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Fighting infection
March 5 - 9
Coordinator: Nuno Empadinhas: numenius@cnc.uc.pt
Fighting infection PDBEB
(5-9 March 2018)

Nuno Empadinhas (numenius@cnc.uc.pt) CNC, University of Coimbra


Akhilesh Rai, CNC, UC-Biotech ORCID
Ana Eulálio, CNC, UC-Biotech ORCID
Ana Maranha, CNC, University of Coimbra ORCID
André Buret, University of Calgary, Alberta, Canada ResearchGate
Douglas Kell, The University of Manchester, United Kingdom ORCID
Gabriela J. Silva, CNC & FFUC, University of Coimbra ORCID
Inês Baldeiras, CNC & FMUC, University of Coimbra ORCID
Irina Moreira, CNC, University of Coimbra ORCID
Isaura Simões, CNC, UC-Biotech ORCID
John D. Marugg, CNC, University of Coimbra ORCID
Margarida Correia-Neves, EM/ICVS, University of Minho ORCID
Maria Manuel Silva, CNC & FFUC, University of Coimbra ORCID
Miguel Mano, CNC, UC-Biotech ORCID
Nuno Empadinhas, CNC, University of Coimbra ORCID
Olga Borges, CNC & FFUC, University of Coimbra ORCID
Paula Veríssimo, CNC & FCTUC, University of Coimbra ORCID
Paula Videira, UCIBIO, FCT-NOVA, Lisbon ORCID
Raquel Duarte, CHVNG/E & University of Porto ORCID
Ricardo Vieira Pires, CNC, UC-Biotech ORCID
Rita de Sousa, INSA-National Health Institute, Lisbon ResearchGate
Sandra de Macedo Ribeiro, IBMC/i3S, University of Porto ORCID
Sandra Morais Cardoso, CNC & FMUC, Univeristy of Coimbra ORCID
Serge Mostowy, Imperial College London, United Kingdom ORCID
Susana Alarico, CNC, University of Coimbra ORCID

Infectious diseases remain a leading cause of death in the 21st century. The World Health Organization analysis of "Global Antimicrobial Resistance" confirms the pessimism: antimicrobial resistance has gone from a worrying projection to the greatest health threat mankind will face in the coming decades. To aggravate this situation, the aging population and escalation of chronic diseases worldwide are major risk factors for the spread of infectious agents. Paradoxically, hospitals disseminate resistance but intervention policies fall far short of the actual and urgent needs. Without new antimicrobial strategies, medical achievements of the 20th century such as surgeries, transplants or chemotherapy will be unthinkable, bringing us back to the “dark ages” of medicine. The course will recall how antibiotics forged in ancestral microbial "wars" fostered huge medical conquests and how their misuse has been making them responsible for disrupting the human microbiome with serious health consequences. Lectures by expert scientists will cover diverse agents of infection (bacteria, viruses, fungi, protozoa and prions) as well as some host responses, and highlight the innovative antimicrobial strategies that are in place, taking advantage of cutting edge technologies at cellular and molecular levels. Students are expected to participate interactively in the classes and to complete a final test focused on the topics they were exposed to in the course.


Monday 5 – Microbiota and antibiotic resistance

09:30 Introduction (Nuno Empadinhas)
10:00 A brave new world of microbiome-host interactions shaping health and (all sorts of) diseases (Nuno Empadinhas)
10:45 The Era of ESKAPES: will we go back to the pre-antibiotic Age? (Susana Alarico)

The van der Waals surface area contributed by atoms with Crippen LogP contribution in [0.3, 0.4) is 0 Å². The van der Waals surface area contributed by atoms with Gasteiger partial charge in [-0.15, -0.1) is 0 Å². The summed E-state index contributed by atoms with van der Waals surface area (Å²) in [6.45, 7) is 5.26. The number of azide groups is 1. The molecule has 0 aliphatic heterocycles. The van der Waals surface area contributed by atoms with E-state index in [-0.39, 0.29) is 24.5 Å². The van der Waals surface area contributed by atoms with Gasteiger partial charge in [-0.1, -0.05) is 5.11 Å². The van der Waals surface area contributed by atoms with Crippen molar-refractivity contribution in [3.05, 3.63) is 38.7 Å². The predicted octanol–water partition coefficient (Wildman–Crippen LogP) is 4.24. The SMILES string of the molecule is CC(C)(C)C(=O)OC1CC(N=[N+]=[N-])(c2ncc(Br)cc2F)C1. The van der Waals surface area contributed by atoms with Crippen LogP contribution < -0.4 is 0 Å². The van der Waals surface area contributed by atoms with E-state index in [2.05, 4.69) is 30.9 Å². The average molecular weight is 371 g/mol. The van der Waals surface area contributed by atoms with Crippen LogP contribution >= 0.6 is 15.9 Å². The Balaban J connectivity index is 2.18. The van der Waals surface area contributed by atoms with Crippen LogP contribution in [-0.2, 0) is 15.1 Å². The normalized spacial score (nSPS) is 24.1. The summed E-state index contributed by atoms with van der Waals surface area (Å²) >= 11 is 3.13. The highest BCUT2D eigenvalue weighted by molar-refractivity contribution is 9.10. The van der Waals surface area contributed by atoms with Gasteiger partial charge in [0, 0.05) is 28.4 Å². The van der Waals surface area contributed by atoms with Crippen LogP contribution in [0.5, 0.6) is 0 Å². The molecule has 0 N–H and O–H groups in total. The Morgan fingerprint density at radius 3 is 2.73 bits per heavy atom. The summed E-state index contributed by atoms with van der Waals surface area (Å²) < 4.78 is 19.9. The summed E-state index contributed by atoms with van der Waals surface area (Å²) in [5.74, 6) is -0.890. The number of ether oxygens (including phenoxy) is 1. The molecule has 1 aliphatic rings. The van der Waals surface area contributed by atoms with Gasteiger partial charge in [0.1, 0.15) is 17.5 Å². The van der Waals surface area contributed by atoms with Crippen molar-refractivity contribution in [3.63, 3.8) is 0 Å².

11:30 Food-borne pathogens: molecular detection and risk assessment (John D. Marugg)

15:00 SEMINAR: Enteropathogens shape microbiota biofilms: New insights into the causes of post-infectious inflammation (André Buret)
16:00 Antimicrobial resistance mechanisms and epidemiology: a one-health approach (Gabriela Silva)

Tuesday 6 – (Re)Emerging pathogens

10:00 Tuberculosis and nontuberculous mycobacteria: epidemiology and risk factors (Raquel Duarte)
10:45 Tuberculosis: a zoonotic disease difficult to digest (Margarida Correia-Neves)
11:30 The unique biology of mycobacteria reveals new targets for drug discovery (Nuno Empadinhas)

14:30 The BEB microbiome (biobanking) (Susana Alarico)

Wednesday 7 (UC-Biotech) - Unconventional strategies

09:30 High-content screenings for infection biology (Miguel Mano)
10:30 New roles for the cytoskeleton in cellular immunity (Serge Mostowy)
11:30 SEMINAR: Use of cytoskeleton to control Shigella infection (Serge Mostowy)

14:30 Rickettsiae: old vector-borne pathogens with a lot to reveal (still) on obligate intracellular lifestyle (Isaura Simões)
15:30 Immunotargeting surface-exposed virulence proteins (Ricardo Pires)
16:30 Nanoparticles functionalized with antimicrobial peptides (Akhilesh Rai)

Thursday 8 - Eukaryotic and viral pathogens

09:00 Design and synthesis of new antimalarials (Maria Manuel Silva)
09:45 Data-driven drug discovery applied to infection: targeting influenza proteins (Irina Moreira)
11:00 In the search of an oral hepatitis B vaccine (Olga Borges)
11:45 Ser or Leu: ambiguous translation in Candida albicans virulence factors (Sandra de Macedo Ribeiro)

14:30 Global challenges and trends in emerging viral diseases (Rita de Sousa)
15:30 Social program

Friday 9 – Host responses

09:00 MicroRNAs as novel players in bacterial pathogen-host interaction (Ana Eulálio)
09:45 Triple A: Allergy, Allergens and Allergic inflammation (Paula Veríssimo)
10:30 Dendritic cells in immunity: immunomodulation, evasion and the case of Burkholderia cenocepacia in cystic fibrosis (Paula Videira)
11:15 Human prion diseases – a transmissible form of neurodegeneration (Inês Baldeiras)
12:00 Sterile infection in neurodegeneration or the “Mitochondriaceae” (Sandra M. Cardoso)

14:00 SEMINAR: A dormant blood microbiome, host iron dysregulation and LPS-induced coagulopathies underpin a large range of chronic, inflammatory diseases: a systems biology approach (Douglas B. Kell)
15:00 Evaluation test & perspectives

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